How is everyone enjoying French February? I've just finished Part I of Les Liaisons Dangereuses and so far, I'm enthralled, and I'm hoping everyone who is joining in is as well and you're glad I picked this one!
It is a fascinating book, and I do enjoy epistolary novels (Clarissa being the ultimate!). I love the perspective, the knowing what's happening whilst the characters don't quite have the full picture. That I have the knowledge and the understanding; the omniscience, whilst each character pieces together what is happening to them. It's wonderful, and as I said about Clarissa, the characters speak for themselves, and it's as though Choderloc de Lacos is absent almost, merely the collector of documents, and the story is entirely in the hands of the characters. He has no control over them, it is they who are writing over his pages. And, finally, what better way to show the hypocrisy of Merteil and Valmont than through their letters, each one tailored to the recipient? A fantastic book, and I wonder why it's taken me so long to read.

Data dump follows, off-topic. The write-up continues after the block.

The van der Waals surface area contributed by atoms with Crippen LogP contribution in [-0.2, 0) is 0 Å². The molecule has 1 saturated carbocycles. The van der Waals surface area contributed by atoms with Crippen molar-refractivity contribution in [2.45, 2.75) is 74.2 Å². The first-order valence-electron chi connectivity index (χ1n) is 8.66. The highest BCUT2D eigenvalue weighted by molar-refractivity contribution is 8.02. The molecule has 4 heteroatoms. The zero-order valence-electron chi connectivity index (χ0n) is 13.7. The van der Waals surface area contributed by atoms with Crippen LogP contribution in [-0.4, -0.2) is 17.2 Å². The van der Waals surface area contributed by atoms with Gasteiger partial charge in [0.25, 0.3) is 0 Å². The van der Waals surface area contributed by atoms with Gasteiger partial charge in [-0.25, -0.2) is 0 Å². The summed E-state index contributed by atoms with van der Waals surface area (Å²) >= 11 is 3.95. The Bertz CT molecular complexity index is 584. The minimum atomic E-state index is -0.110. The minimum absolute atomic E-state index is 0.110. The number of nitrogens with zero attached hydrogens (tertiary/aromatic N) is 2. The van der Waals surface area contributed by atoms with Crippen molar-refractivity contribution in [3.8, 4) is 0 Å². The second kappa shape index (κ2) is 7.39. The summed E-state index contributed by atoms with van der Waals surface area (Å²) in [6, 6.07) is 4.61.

As for other books this month: I've read one other French book: His Excellency by Émile Zola, which I've already blogged about. I'm a little behind, but I'm making progress with The Three Musketeers, The Social Contract, and L'Assommoir (let us not speak of The Faerie Queene). I didn't realise until this evening that I'd missed reading when I was away. I'm looking forward to going to bed and reading some more of Social Contract (I've only just begun, but I do like the tone of Rousseau's writing, although I'm yet to complete a book by him so perhaps that will change). I'm hoping to get a lot of reading done this coming week, but I am thinking ahead to spring and the other, non-bookish things I need to do... I think, possibly, spring is in the air. A little, anyway!